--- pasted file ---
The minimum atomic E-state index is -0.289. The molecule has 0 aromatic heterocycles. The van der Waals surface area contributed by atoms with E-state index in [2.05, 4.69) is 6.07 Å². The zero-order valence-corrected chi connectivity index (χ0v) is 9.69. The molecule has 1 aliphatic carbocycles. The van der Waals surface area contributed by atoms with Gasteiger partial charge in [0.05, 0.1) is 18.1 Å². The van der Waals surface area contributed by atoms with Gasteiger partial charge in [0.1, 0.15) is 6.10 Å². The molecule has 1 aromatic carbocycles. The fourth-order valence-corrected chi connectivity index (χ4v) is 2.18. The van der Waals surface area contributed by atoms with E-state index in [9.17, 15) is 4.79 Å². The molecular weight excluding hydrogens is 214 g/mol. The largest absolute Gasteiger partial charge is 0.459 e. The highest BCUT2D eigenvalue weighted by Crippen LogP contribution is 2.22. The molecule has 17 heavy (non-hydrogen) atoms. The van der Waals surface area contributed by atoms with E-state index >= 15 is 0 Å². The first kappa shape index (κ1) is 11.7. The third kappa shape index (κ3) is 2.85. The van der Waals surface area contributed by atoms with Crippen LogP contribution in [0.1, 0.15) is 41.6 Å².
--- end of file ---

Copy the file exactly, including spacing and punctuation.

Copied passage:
The minimum atomic E-state index is -0.289. The molecule has 0 aromatic heterocycles. The van der Waals surface area contributed by atoms with E-state index in [2.05, 4.69) is 6.07 Å². The zero-order valence-corrected chi connectivity index (χ0v) is 9.69. The molecule has 1 aliphatic carbocycles. The van der Waals surface area contributed by atoms with Gasteiger partial charge in [0.05, 0.1) is 18.1 Å². The van der Waals surface area contributed by atoms with Gasteiger partial charge in [0.1, 0.15) is 6.10 Å². The molecule has 1 aromatic carbocycles. The fourth-order valence-corrected chi connectivity index (χ4v) is 2.18. The van der Waals surface area contributed by atoms with E-state index in [9.17, 15) is 4.79 Å². The molecular weight excluding hydrogens is 214 g/mol. The largest absolute Gasteiger partial charge is 0.459 e. The highest BCUT2D eigenvalue weighted by Crippen LogP contribution is 2.22. The molecule has 17 heavy (non-hydrogen) atoms. The van der Waals surface area contributed by atoms with E-state index >= 15 is 0 Å². The first kappa shape index (κ1) is 11.7. The third kappa shape index (κ3) is 2.85. The van der Waals surface area contributed by atoms with Crippen LogP contribution in [0.1, 0.15) is 41.6 Å².